Another one bites the dust.
At the end of July, the direct sales company, Chloe + Isabel, closed up shop after being in business for eight years.
Not long ago, the uber-popular direct sales company, Lia Sophia shut its doors after 28 years of being in business. According to the Chicago Tribune, it’s estimated that Lia Sophia employed more than 27,000 independent direct sales consultants who collectively sold more than $100 million worth of jewelry in 2014.
This scenario happens all the time in the direct sales arena; companies come and go like two ships passing in the night.
But sadly, when a direct sales company abruptly closes its doors, it’s the direct sales consultants that are left picking up the pieces and scrambling to figure out what to do next.
If this scenario should happen to you, here are some steps to take to alleviate some of the stress and financial burden you’ve been thrown into.
1. Give Yourself Time to Grieve
You’ve just lost your business and your income — it’s okay to give yourself some time to absorb the shock and reality of the situation. While it’s good to take a break, acknowledge your feelings, and prioritize self-care during this time, don’t let the circumstances define you. When you fixate on the negative, you perpetuate a cycle of destructive emotions that will only dig you deeper into a hole. If you feel like your sadness is becoming overwhelming, try surrounding yourself with positive people or talk to a healthcare professional to get you back on track. Also remember the basics, getting 8 hours of sleep, eating right, and exercising — these go along way in reducing stress.
2. Tie-Up Loose Ends
Maybe you have customers with pending orders, or perhaps you have upcoming parties scheduled — now is the time to quickly and efficiently tie-up those loose ends.
Verify with your company what the policies and procedures will be for pending orders, returns, unused gift certificates, and the like. Make sure that you’re communicating with your current customers about what’s going on. While you may be uncertain about what path to take next, but you’ll want to make sure that you’re not burning any bridges along the way. There is a good chance these customers will remain customers in your next direct sales business.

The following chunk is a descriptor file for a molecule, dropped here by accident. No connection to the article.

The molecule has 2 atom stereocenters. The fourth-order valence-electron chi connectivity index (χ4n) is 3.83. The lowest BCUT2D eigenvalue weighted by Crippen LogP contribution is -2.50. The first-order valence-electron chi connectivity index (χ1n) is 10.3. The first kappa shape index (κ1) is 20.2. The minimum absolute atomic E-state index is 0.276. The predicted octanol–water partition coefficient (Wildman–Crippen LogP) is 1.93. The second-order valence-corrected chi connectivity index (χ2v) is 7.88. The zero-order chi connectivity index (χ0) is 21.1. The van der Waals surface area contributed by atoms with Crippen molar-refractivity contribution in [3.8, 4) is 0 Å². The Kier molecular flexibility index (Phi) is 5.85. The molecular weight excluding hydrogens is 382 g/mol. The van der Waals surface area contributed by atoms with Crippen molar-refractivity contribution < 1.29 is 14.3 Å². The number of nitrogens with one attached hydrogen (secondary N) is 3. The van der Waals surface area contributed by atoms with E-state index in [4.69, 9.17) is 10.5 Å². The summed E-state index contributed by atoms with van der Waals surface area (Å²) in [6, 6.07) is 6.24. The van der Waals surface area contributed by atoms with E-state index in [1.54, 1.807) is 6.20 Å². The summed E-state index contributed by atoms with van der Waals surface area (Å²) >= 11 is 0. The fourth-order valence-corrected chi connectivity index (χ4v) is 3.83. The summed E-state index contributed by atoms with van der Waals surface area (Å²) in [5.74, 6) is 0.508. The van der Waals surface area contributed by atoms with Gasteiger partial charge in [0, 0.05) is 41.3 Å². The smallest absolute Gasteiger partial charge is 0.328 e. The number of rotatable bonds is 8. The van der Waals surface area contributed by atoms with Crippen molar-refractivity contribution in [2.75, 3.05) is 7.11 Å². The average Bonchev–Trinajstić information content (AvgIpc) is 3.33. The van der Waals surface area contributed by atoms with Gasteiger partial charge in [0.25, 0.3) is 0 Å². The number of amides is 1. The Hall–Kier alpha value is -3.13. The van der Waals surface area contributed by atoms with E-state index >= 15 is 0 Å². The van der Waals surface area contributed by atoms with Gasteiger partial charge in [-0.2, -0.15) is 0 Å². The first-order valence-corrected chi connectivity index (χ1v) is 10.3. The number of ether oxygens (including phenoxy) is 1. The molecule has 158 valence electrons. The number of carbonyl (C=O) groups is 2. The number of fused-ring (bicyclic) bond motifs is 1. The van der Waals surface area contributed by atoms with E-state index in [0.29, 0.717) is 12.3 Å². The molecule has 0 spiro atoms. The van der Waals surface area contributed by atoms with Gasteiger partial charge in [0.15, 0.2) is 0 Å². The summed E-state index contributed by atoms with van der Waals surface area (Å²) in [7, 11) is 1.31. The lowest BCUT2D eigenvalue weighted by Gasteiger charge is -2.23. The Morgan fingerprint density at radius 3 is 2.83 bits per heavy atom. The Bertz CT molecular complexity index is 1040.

3. Look at Your Competitors
While you may not be ready to start looking at other home party business opportunities, it’s worth noting that you already have a current base of customers who love jewelry. For this reason, it’s highly recommended to check out your current competitors. Another reason to check out your current competitors, is some direct selling companies offer out-of-work consultants startup kits for free or discounted rates.
Here is a current list of companies that sell jewelry to check out:
- Azuli Skye
- Fifth Avenue Collection
- Harpers Love
- J Bloom Designs
- Just Jewelry
- Noonday Collection
- Origami Owl
- Park Lane Jewelry
- Pierre Lang
- Plunder Designs
- Threads Worldwide
- Touchstone Crystals
- Trades of Hope
- Vantel Pearls
4. Create Cash Flow
One of the biggest stressors will be the loss of your income. Unless you have a traditional day job, you’ll likely be without income, at least temporarily. To help alleviate some of this financial stress, you may consider selling your samples and inventory. During this time you’ll also want to modify your budget to cut out non-essential spending while you’re figuring out what to do next. You may even consider doing some side tasks to bring in a little extra money.
Change, whether it’s your direct sales company closing its doors, or being reabsorbed by another company, is challenging. Give yourself some time to process the news, tie-up any loose ends, and be open to new opportunities. The valuable skills you learned as a direct sales consultant can be transferred over to a wide variety of new career paths, such as a new direct selling opportunity, becoming a direct sales coach, or even a home-based marketing position.
Have you been affected by a direct sales company closing its doors? What other direct sales companies sell jewelry? Drop us a note; we’d love to hear from you!
Originally published December 5, 2014. Content updated August 14, 2019